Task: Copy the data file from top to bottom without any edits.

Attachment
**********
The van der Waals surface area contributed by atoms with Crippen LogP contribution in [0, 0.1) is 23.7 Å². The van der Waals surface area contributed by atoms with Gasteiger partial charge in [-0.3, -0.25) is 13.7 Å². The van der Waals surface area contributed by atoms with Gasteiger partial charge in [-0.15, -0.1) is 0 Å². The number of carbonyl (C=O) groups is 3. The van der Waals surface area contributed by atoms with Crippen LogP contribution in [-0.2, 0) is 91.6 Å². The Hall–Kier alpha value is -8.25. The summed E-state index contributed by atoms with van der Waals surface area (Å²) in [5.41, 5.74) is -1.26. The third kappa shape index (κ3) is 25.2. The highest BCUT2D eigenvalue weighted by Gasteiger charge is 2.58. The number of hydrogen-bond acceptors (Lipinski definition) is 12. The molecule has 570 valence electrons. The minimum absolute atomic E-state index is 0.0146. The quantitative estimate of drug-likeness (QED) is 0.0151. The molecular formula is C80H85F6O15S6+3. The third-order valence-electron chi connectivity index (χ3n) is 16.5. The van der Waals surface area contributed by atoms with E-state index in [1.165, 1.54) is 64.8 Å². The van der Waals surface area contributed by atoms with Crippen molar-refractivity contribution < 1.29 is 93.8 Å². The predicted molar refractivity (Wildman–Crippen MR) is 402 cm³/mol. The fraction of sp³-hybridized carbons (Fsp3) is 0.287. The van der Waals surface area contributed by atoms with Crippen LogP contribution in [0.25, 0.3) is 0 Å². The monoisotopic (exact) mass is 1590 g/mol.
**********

The van der Waals surface area contributed by atoms with Crippen LogP contribution in [0, 0.1) is 23.7 Å². The van der Waals surface area contributed by atoms with Gasteiger partial charge in [-0.3, -0.25) is 13.7 Å². The van der Waals surface area contributed by atoms with Gasteiger partial charge in [-0.15, -0.1) is 0 Å². The number of carbonyl (C=O) groups is 3. The van der Waals surface area contributed by atoms with Crippen LogP contribution in [-0.2, 0) is 91.6 Å². The Hall–Kier alpha value is -8.25. The summed E-state index contributed by atoms with van der Waals surface area (Å²) in [5.41, 5.74) is -1.26. The third kappa shape index (κ3) is 25.2. The highest BCUT2D eigenvalue weighted by Gasteiger charge is 2.58. The number of hydrogen-bond acceptors (Lipinski definition) is 12. The molecule has 570 valence electrons. The minimum absolute atomic E-state index is 0.0146. The quantitative estimate of drug-likeness (QED) is 0.0151. The molecular formula is C80H85F6O15S6+3. The third-order valence-electron chi connectivity index (χ3n) is 16.5. The van der Waals surface area contributed by atoms with E-state index in [1.165, 1.54) is 64.8 Å². The van der Waals surface area contributed by atoms with Crippen molar-refractivity contribution < 1.29 is 93.8 Å². The predicted molar refractivity (Wildman–Crippen MR) is 402 cm³/mol. The fraction of sp³-hybridized carbons (Fsp3) is 0.287. The van der Waals surface area contributed by atoms with Crippen LogP contribution in [0.25, 0.3) is 0 Å². The monoisotopic (exact) mass is 1590 g/mol.